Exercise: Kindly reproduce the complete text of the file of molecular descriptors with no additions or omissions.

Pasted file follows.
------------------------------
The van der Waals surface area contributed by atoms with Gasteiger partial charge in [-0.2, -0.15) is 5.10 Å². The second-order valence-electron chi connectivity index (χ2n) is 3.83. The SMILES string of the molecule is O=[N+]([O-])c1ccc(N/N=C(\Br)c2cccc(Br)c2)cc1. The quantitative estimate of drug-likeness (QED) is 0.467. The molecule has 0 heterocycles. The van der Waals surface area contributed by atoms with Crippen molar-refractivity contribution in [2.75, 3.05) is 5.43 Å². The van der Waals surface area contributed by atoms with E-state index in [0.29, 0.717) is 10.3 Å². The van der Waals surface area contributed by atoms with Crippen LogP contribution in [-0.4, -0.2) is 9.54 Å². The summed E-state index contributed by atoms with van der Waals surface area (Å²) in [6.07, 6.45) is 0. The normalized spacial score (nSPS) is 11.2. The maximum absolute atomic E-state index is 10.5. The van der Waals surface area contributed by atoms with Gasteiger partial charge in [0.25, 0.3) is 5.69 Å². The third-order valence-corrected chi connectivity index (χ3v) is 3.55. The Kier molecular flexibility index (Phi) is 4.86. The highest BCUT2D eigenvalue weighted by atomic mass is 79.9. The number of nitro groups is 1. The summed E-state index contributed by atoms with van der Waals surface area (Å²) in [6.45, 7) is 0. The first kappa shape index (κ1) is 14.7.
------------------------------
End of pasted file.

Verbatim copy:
The van der Waals surface area contributed by atoms with Gasteiger partial charge in [-0.2, -0.15) is 5.10 Å². The second-order valence-electron chi connectivity index (χ2n) is 3.83. The SMILES string of the molecule is O=[N+]([O-])c1ccc(N/N=C(\Br)c2cccc(Br)c2)cc1. The quantitative estimate of drug-likeness (QED) is 0.467. The molecule has 0 heterocycles. The van der Waals surface area contributed by atoms with Crippen molar-refractivity contribution in [2.75, 3.05) is 5.43 Å². The van der Waals surface area contributed by atoms with E-state index in [0.29, 0.717) is 10.3 Å². The van der Waals surface area contributed by atoms with Crippen LogP contribution in [-0.4, -0.2) is 9.54 Å². The summed E-state index contributed by atoms with van der Waals surface area (Å²) in [6.07, 6.45) is 0. The normalized spacial score (nSPS) is 11.2. The maximum absolute atomic E-state index is 10.5. The van der Waals surface area contributed by atoms with Gasteiger partial charge in [0.25, 0.3) is 5.69 Å². The third-order valence-corrected chi connectivity index (χ3v) is 3.55. The Kier molecular flexibility index (Phi) is 4.86. The highest BCUT2D eigenvalue weighted by atomic mass is 79.9. The number of nitro groups is 1. The summed E-state index contributed by atoms with van der Waals surface area (Å²) in [6.45, 7) is 0. The first kappa shape index (κ1) is 14.7.